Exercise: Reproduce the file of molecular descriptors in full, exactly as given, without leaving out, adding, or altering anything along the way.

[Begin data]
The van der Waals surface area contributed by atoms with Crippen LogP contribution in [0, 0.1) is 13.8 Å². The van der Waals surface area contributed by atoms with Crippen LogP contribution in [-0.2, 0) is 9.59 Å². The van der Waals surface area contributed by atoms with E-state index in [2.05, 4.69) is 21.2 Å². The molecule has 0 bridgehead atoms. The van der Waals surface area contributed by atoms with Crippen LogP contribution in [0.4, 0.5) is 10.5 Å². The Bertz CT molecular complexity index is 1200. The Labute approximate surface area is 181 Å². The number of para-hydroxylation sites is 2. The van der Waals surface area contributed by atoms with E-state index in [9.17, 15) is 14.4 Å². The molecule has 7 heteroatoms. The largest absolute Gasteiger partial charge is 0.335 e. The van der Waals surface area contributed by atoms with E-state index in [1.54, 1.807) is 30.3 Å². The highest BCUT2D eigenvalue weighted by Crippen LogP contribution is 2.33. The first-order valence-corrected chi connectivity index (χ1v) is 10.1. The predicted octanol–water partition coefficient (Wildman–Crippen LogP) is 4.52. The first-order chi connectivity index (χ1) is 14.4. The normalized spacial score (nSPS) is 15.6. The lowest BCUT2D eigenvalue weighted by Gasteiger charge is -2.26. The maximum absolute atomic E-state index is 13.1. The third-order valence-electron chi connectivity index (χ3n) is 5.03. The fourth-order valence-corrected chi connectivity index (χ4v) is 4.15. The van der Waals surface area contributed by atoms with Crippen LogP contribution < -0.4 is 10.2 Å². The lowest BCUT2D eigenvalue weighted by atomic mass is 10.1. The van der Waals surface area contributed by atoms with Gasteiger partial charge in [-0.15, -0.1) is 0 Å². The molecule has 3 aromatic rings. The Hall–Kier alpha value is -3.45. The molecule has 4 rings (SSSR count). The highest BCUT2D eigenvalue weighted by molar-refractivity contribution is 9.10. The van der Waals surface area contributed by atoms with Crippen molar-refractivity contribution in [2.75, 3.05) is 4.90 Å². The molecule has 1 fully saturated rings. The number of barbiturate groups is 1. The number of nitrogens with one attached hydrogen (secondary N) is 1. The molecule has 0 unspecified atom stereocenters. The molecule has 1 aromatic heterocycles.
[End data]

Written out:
The van der Waals surface area contributed by atoms with Crippen LogP contribution in [0, 0.1) is 13.8 Å². The van der Waals surface area contributed by atoms with Crippen LogP contribution in [-0.2, 0) is 9.59 Å². The van der Waals surface area contributed by atoms with E-state index in [2.05, 4.69) is 21.2 Å². The molecule has 0 bridgehead atoms. The van der Waals surface area contributed by atoms with Crippen LogP contribution in [0.4, 0.5) is 10.5 Å². The Bertz CT molecular complexity index is 1200. The Labute approximate surface area is 181 Å². The number of para-hydroxylation sites is 2. The van der Waals surface area contributed by atoms with E-state index in [9.17, 15) is 14.4 Å². The molecule has 7 heteroatoms. The largest absolute Gasteiger partial charge is 0.335 e. The van der Waals surface area contributed by atoms with E-state index in [1.54, 1.807) is 30.3 Å². The highest BCUT2D eigenvalue weighted by Crippen LogP contribution is 2.33. The first-order valence-corrected chi connectivity index (χ1v) is 10.1. The predicted octanol–water partition coefficient (Wildman–Crippen LogP) is 4.52. The first-order chi connectivity index (χ1) is 14.4. The normalized spacial score (nSPS) is 15.6. The lowest BCUT2D eigenvalue weighted by Gasteiger charge is -2.26. The maximum absolute atomic E-state index is 13.1. The third-order valence-electron chi connectivity index (χ3n) is 5.03. The fourth-order valence-corrected chi connectivity index (χ4v) is 4.15. The van der Waals surface area contributed by atoms with Crippen LogP contribution < -0.4 is 10.2 Å². The lowest BCUT2D eigenvalue weighted by atomic mass is 10.1. The van der Waals surface area contributed by atoms with Gasteiger partial charge in [-0.15, -0.1) is 0 Å². The molecule has 3 aromatic rings. The Hall–Kier alpha value is -3.45. The molecule has 4 rings (SSSR count). The highest BCUT2D eigenvalue weighted by molar-refractivity contribution is 9.10. The van der Waals surface area contributed by atoms with Crippen molar-refractivity contribution in [2.75, 3.05) is 4.90 Å². The molecule has 1 fully saturated rings. The number of barbiturate groups is 1. The number of nitrogens with one attached hydrogen (secondary N) is 1. The molecule has 0 unspecified atom stereocenters. The molecule has 1 aromatic heterocycles.